Can just one hour of TV per day raise childhood obesity risks? That’s the startling new claim making its way around the Internet following a recent health study. Dr. Mark DeBoer, the lead author of the study and an associate professor of pediatrics at the University of Virginia, claims that even a little television can have negative consequences for growing children.
“Children who watch one to two hours of TV a day, as opposed to those who watch less, are more likely to be overweight and obese at kindergarten and first grade.”
But why exactly does even one hour of TV per day supposedly raise a child’s obesity risk? The truth is it doesn’t, not exactly. Before you panic and throw out the television, there’s an aspect of the study not found in any of the sensationalist headlines.
“It’s important to note, however, that the study wasn’t designed to prove that watching TV actually caused children to become overweight or obese. It could only reveal an association between TV watching and a child’s weight.”
Apparently, this study featured 11,0000 kindergarten-age children. It’s possible to argue that the amount of children and the specific age group is too small to draw stronger conclusions and that more research is needed.
— Huffington Post (@HuffingtonPost) April 28, 2015
Although the inference that can be drawn from the link between even one hour of TV and obesity is worrying, there’s good news for worried parents. The American Heart Association stated that just one hour of exercise or physical activity per day is enough to keep children healthy.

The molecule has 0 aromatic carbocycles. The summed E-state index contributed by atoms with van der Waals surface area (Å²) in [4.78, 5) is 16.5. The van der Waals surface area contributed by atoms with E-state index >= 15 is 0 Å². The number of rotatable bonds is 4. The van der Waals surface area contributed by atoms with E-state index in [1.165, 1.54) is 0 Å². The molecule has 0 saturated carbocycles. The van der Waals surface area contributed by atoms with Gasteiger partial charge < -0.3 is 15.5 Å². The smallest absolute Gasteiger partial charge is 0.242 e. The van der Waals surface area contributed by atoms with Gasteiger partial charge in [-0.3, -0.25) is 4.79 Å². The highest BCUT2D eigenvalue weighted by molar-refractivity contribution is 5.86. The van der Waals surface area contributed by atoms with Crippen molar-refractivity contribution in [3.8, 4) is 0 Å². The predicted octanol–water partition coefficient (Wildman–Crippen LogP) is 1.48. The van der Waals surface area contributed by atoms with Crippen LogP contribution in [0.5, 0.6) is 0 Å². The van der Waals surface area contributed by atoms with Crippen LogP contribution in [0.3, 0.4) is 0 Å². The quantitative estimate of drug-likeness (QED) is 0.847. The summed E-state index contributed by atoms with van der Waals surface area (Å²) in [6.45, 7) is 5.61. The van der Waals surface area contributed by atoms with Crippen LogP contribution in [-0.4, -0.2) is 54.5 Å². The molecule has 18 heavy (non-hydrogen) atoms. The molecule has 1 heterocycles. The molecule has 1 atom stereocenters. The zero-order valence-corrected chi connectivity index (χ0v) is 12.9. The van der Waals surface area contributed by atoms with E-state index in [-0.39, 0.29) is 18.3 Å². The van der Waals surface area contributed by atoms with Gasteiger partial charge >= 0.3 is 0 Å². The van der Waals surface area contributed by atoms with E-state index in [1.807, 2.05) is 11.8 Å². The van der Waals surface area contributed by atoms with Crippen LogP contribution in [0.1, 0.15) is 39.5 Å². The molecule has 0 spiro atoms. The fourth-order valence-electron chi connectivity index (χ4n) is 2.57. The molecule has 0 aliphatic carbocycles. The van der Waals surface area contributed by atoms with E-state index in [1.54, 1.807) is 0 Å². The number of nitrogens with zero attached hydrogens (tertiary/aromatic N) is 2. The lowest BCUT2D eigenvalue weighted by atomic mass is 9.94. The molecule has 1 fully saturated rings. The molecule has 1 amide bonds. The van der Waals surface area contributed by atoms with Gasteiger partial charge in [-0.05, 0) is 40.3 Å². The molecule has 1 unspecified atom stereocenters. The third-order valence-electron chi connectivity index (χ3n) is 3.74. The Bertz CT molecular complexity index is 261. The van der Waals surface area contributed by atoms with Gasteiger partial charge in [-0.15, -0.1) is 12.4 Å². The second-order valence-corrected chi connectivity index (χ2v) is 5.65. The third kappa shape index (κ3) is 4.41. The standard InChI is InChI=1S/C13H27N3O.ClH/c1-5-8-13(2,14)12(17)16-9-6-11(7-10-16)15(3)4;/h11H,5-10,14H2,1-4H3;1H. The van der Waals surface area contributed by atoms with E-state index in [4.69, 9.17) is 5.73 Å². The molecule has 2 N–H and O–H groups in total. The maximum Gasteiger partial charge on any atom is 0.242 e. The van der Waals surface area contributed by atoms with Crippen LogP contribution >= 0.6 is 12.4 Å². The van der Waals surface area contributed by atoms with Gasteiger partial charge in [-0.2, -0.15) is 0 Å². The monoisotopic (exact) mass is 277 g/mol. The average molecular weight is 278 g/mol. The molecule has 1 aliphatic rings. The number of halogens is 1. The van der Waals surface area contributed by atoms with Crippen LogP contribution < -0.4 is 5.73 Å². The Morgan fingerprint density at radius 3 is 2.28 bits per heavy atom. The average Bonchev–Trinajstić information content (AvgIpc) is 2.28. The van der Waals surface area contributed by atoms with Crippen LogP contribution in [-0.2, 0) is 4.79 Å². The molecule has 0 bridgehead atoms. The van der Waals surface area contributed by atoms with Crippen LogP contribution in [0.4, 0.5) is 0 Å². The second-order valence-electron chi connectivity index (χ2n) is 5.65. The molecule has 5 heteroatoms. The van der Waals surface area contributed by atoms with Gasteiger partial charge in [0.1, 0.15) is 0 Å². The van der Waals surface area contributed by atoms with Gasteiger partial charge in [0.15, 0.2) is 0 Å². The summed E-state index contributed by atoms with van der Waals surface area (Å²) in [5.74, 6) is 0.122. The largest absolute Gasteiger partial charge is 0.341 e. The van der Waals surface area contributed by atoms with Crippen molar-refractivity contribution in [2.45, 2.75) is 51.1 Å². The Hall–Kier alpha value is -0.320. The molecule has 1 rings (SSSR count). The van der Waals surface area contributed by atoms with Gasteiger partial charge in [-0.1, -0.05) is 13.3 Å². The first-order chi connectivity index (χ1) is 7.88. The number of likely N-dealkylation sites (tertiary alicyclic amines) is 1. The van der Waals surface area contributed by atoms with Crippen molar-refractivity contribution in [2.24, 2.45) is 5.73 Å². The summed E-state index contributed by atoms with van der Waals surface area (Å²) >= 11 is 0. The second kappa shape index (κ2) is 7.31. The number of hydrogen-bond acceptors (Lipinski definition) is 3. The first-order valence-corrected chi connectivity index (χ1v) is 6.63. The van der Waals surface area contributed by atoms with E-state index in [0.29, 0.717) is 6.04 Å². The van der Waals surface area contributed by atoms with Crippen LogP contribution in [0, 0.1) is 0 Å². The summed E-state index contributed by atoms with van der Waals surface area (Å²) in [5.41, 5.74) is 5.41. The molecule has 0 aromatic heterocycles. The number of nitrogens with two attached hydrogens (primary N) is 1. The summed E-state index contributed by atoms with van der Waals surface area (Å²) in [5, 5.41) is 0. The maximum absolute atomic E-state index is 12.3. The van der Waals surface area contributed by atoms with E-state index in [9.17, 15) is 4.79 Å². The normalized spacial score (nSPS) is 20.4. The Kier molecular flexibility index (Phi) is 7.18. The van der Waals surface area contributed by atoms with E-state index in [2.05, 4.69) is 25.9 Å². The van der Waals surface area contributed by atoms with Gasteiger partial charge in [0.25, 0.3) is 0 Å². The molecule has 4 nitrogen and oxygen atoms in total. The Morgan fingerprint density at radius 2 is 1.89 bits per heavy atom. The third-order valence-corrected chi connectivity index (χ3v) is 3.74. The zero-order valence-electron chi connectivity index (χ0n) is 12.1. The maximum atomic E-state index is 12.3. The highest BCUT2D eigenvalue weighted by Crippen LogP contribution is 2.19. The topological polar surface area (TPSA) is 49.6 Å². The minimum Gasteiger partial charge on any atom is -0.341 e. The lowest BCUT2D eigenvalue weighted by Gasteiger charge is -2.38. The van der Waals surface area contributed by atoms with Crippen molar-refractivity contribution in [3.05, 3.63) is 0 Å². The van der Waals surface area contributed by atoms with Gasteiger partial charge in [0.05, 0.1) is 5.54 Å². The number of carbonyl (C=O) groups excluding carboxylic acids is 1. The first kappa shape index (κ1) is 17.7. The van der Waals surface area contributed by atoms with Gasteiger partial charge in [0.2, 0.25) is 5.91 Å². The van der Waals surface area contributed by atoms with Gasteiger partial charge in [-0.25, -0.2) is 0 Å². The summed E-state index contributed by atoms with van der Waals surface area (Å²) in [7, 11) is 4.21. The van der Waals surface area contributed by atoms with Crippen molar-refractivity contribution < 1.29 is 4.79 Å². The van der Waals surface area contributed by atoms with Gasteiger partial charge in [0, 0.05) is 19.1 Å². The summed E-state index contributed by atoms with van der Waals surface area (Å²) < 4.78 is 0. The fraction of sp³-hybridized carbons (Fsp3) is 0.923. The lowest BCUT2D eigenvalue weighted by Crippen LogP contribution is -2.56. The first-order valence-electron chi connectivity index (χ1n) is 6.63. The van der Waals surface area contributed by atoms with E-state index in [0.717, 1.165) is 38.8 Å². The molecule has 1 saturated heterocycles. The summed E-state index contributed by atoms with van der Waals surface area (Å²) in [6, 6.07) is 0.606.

“Just like in adults, increased physical activity has been associated with an increased life expectancy and decreased risk of cardiovascular disease. Physical activity produces overall physical, psychological and social benefits.”
“All children age two and older should [p]articipate in at least 60 minutes of enjoyable, moderate-intensity physical activities every day that are developmentally appropriate and varied.”
“If your child or children don’t have a full 60-minute activity break each day, try to provide at least two 30-minute periods or four 15-minute periods in which they can engage in vigorous activities appropriate to their age, gender and stage of physical and emotional development.”
It’s not enough to turn off the TV; you have to make sure your kids are getting their hour or so of regular physical activity each day. It can be two fifteen minute walks and a friendly game of tag. Perhaps enroll them in swim or yoga class.
It’s not merely about watching TV; it’s about the healthy (and unhealthy habits) that children learn early on, which can raise their obesity risks significantly. Teaching your child good habits in terms of what they eat and when they exercise can counter practically any supposed risk. Yes, even that one hour of television.
[Image Credit: Chris Isherwood]